George Lucas may have gone downhill as a director over the last three decades, but he's remained at the vanguard of special effects and high production values. Industrial Light & Magic, Lucasfilm, and Skywalker Sound are all among the best production companies in their respective fields and now they're all working together to lend their expertise to Star Wars 1313, the first mature-rated game from LucasArts.
"Star Wars 1313 is about being a bounty hunter in the most dangerous place in the galaxy," says game director Dominic Robilliard. The 1313th floor of Coruscant is a subterranean den of vice deep in the planet's core. As for the bounty hunter, he's now a stand-in model for a yet to be revealed character. Given that the title is a reference to CT-1313, an alias of Boba Fett's, (thanks, Wikia!) it's not hard to make a connection to the green grappling-hooked bounty hunter.
But for now we're stuck with a guy who kind of looks like Simon Parkin. He's also an expert in shooting, jumping, and climbing. These common videogame protagonist skills may sound like a missed opportunity for a Star Wars title, but Robilliard seeks to make a game that isn't mired in fantasy. Well, except for the robot assassins and space cruisers.
"There's no force, there's no jedi down here, " he explains. "Our core mechanics are this mix of agile cover combat and death defying platforming. Those two things are designed to connect the player to how much more grounded and relatable this version of Star Wars is."
By downplaying the series' more magical - excuse me, midi-chlorian - elements, it runs the risk of seeming generic. The cover shooting and semi-automated platforming bear more than a passing resemblance to the Uncharted series, while the sci-fi setting would feel right at home in Mass Effect.
Perhaps the combat system will spark more in the full game. Robilliard explains that this will be very robust. "I think the reason it's such a compelling gameplay fantasy is because of all the amazing gear... Getting to play with this expanding tool set of lethal weapons and bounty hunter gadgets and experimenting how they work really is the toy at the heart of our game." Unfortunately, the only gadget we see our hero use is a blaster, as he takes down a squad of enemy soldiers who've recently boarded his ship.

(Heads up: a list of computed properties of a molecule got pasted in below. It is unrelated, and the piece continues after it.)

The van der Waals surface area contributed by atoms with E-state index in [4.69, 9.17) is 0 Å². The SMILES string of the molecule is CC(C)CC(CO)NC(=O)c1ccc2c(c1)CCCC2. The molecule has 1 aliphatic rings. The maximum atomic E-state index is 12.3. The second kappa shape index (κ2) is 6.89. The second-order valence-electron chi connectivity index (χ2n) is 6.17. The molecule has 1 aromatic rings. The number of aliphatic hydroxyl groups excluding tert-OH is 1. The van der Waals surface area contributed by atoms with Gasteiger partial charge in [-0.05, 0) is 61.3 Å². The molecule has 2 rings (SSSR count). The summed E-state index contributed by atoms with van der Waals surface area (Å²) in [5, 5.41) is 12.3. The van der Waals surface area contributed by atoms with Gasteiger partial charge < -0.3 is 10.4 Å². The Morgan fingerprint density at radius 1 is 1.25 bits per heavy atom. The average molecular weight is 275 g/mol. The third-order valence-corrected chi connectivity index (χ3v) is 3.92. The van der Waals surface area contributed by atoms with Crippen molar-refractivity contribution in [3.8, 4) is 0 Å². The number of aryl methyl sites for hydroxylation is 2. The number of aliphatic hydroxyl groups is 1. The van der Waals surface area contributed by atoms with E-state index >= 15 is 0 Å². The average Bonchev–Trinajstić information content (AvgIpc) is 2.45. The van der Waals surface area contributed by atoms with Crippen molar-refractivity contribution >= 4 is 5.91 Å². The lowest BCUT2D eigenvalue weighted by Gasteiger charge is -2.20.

After a bit of shooting, Not-Boba's mentor tosses a foe into an ammunition tube and launches him towards an intruding vessel. This is a mistake as the pair realize they're connected via tether to the other craft, so both ships start going down.
From here our hero scales the burning wing of the crashing craft. The whole thing looks very scripted, but it's not a cutscene. Robilliard was very firm in the studio's belief that nothing will happen in a cutscene that you'd rather do yourself. Occasionally a scripted explosion would toss the protagonist around in a micro-cutscene, but it didn't seem to take control away for more than a moment. Robilliard states that one of their biggest goals with Star Wars 1313 is to create a "truly playable cinematic experience," and these seamless transitions are quite impressive.
This is made more so by the cutting edge graphics. Running on a high-end PC it looks like it could be an Unreal engine 4 game, though LucasArts confirmed that it's still running on Unreal engine 3. The proprietary motion-cap looks up there with Beyond and the ships look shockingly realistic.
Ultimately, Star Wars 1313 didn't look bad, but it didn't do anything even remotely new or interesting in its brief presentation. If it weren't for the glorious graphics - which really are something special - I'm not sure it would be getting much attention at this early state a state.
It seems as if Nathan Drake stole Indiana Jones' thunder and now Lucas wants to make Star Wars relevant again by adapting to Naughty Dog's model. There's all sorts of potential for Star Wars 1313 to reinvent the oversaturated series, but right now it just looks like a very pretty game in a sea of other pretty games.
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